Effectively, that officer didn’t just up and decide to go in search of random stranger’s blood, like a vampire lawman. Rather, he was told to go to the hospital to perform the blood draw. Since the entire basis behind the desired blood draw stemmed from a fatal traffic accident pursuant to a police pursuit, it could be reasonably said that multiple law enforcement officials, from multiple law enforcement agencies, were in collusion with that particular police officer going to the hospital in the first place.
The truth of truths doesn’t stop there.
The officer being sent to draw blood on an innocent victim of a car crash, coupled with the fact that the officer was ordered to arrest the nurse, leads me to say it is virtually impossible that any of the varying law enforcement officers who were involved in this event were actually aware of the fact that the blood draw was against the law and a violation of the patient's 4th Amendment rights.
I know it is easy to settle on conspiracy theories, that the officer(s) were simply hoping to “get away with one” by knowingly attempting to unlawfully obtain the blood draw. However, that isn't how things work.
To be blunt, the only reason they wanted a blood draw on a victim in the first place was out of concern for civil liability. The driver was severely injured in an accident that began with a police chase by the Utah State Police. The concern that the agency could be held accountable for any violations of their pursuit policy or federal case law regarding due regard in police pursuits would be high. Therefore, if the victim of the car crash could be proved to have been DUI, that would drastically help out the agency, should they find themselves involved in a lawsuit. Remember, at the time, the patient was severely injured and so the potential for an innocent driver to also be killed was of grave concern. Suddenly, that lawsuit is racking up in the seven-figure range, should the agency be found civilly responsible.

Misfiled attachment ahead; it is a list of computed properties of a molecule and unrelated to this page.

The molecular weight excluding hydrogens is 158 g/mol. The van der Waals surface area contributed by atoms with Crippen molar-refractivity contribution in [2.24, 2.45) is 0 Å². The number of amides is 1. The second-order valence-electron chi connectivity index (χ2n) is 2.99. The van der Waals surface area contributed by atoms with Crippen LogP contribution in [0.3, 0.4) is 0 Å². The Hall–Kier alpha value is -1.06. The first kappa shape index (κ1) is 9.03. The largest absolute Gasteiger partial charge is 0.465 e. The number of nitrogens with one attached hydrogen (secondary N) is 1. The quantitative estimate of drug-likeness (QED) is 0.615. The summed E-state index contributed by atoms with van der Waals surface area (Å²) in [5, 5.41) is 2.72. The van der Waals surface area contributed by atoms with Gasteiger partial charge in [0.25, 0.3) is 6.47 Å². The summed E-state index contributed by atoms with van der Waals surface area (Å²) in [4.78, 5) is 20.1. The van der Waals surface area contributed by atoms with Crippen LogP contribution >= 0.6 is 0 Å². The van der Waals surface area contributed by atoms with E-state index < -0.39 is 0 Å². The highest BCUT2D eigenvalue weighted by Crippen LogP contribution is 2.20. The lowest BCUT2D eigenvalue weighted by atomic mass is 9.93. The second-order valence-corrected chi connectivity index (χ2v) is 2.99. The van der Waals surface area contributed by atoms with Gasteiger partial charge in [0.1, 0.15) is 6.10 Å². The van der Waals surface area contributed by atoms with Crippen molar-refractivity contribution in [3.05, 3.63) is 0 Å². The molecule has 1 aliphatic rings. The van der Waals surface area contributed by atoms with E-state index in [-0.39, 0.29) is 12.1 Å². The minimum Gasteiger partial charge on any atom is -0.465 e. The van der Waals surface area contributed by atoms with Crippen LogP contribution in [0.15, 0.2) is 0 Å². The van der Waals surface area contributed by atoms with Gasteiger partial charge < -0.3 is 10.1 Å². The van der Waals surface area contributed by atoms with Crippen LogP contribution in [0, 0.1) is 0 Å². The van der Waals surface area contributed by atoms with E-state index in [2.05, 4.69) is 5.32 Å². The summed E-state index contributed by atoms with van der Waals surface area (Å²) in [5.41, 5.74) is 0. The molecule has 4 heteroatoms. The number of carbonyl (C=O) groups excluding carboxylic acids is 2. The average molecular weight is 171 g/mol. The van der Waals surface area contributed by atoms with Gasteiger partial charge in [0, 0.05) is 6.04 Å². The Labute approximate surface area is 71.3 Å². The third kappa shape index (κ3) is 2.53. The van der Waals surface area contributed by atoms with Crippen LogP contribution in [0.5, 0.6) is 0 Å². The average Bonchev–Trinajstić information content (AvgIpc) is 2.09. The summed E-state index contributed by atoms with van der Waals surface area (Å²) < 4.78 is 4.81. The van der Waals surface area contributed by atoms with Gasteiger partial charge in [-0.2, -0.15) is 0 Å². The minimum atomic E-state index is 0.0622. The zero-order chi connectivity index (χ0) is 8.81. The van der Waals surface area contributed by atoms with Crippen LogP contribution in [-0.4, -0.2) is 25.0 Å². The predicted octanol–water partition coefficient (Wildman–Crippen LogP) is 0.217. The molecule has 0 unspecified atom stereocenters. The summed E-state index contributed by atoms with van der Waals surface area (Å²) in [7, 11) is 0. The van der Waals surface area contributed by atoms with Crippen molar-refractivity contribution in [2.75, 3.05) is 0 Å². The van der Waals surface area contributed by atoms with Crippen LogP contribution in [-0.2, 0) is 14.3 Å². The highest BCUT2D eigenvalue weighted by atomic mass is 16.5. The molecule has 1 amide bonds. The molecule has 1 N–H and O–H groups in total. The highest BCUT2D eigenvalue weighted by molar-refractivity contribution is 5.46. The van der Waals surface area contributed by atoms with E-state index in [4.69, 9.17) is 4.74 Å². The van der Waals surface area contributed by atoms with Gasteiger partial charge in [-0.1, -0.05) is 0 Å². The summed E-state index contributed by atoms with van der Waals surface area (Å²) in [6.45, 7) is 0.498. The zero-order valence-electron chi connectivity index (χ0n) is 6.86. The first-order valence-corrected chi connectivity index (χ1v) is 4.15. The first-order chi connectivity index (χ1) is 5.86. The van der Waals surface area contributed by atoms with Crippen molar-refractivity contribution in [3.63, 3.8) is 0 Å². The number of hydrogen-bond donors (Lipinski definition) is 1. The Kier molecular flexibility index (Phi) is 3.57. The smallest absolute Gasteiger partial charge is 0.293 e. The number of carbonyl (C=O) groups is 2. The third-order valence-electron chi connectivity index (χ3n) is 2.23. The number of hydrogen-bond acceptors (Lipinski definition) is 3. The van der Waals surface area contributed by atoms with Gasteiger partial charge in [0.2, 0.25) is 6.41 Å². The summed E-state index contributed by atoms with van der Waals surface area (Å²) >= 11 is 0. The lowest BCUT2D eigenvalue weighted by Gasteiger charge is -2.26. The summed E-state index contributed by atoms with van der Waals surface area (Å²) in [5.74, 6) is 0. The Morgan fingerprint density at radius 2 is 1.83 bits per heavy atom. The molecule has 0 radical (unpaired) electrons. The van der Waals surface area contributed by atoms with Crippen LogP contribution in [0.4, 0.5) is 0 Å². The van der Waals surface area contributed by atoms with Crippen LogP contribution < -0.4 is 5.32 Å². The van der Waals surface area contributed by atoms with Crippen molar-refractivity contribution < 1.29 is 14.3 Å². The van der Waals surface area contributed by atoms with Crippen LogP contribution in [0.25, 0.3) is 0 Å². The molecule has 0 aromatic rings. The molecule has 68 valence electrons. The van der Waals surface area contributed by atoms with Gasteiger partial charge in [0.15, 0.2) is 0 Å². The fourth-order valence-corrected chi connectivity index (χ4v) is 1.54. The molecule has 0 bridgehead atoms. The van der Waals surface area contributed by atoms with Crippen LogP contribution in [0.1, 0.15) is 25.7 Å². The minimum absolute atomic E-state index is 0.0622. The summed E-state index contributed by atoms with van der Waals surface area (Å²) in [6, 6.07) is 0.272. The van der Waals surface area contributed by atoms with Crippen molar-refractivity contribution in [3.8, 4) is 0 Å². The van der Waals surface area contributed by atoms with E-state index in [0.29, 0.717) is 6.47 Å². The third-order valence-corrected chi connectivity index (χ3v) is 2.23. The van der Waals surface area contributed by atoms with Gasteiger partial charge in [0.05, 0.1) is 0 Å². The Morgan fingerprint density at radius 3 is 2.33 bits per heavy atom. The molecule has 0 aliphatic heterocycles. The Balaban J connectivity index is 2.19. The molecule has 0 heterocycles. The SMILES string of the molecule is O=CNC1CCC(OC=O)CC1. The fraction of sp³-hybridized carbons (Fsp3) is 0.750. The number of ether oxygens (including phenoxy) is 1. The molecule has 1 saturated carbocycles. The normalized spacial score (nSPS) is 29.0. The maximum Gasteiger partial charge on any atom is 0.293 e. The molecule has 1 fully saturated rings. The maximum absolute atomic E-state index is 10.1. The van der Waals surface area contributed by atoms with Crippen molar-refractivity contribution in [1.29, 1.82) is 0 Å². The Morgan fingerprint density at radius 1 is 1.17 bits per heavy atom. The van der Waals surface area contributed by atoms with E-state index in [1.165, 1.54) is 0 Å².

This would seem like the police would have all the more reason to try to “get over on one” right? Well not so fast…
See, had they actually obtained the blood sample, they would have been violating Supreme Court case law and the 4th Amendment rights of the victim. In essence, even the “Cash Me Outside” girl could have successfully got the entire blood draw and results dismissed in a motion to suppress hearing. Essentially, now the civil payout is going up and not down.
What this all ultimately means for the truth of truth, is that organizationally, and potentially across multiple agencies, there was a systematic failure to provide adequate training across the entire spectrum of the rank and file. You might at this moment find yourself thinking, “Well how the hell can an entire police department, or multiple departments, all fail to know the law?!?” I’ll tell you how…
The law regarding the needing of a search warrant for a blood draw on an unconscious person didn’t come into existence until a little over a year ago, with the June 2016, ruling by the Supreme Court in the case of Birchfield v. North Dakota.
At the end of the day, the demand for a blood draw and subsequent arrest of the nurse comes from the fact that laws and criminal justice procedure are not static. Instead, they are fluid states that can and will change constantly.
The truth of truth over the entire incident comes from a failure to provide adequate training on legal updates. Now, this wasn’t just an example of botched police training. The officers involved were either assigned to specialized positions of obtaining blood samples, supervisors, or traffic accident investigators. These are supposed to be highly skilled professionals and not just jack of all trade beat cops. Basically, this was a catastrophic breakdown in the effectiveness of the entire police force.
This failure is so significant, that even if the police officer was a raging lunatic and this incident provided the perfect opportunity to get rid of him, the failure to train legal updates, would have actually rendered the police department impotent when it came to dismissing the officer.
A 1989 ruling by the Supreme Court in the City of Canton, Ohio v. Harris, set the “deliberate indifference” standard. Under this standard, an agency that fails to provide adequate training amounts to deliberate indifference. As a result, the officer(s) are not held responsible for their actions. Rather, the entire agency is liable from start to finish.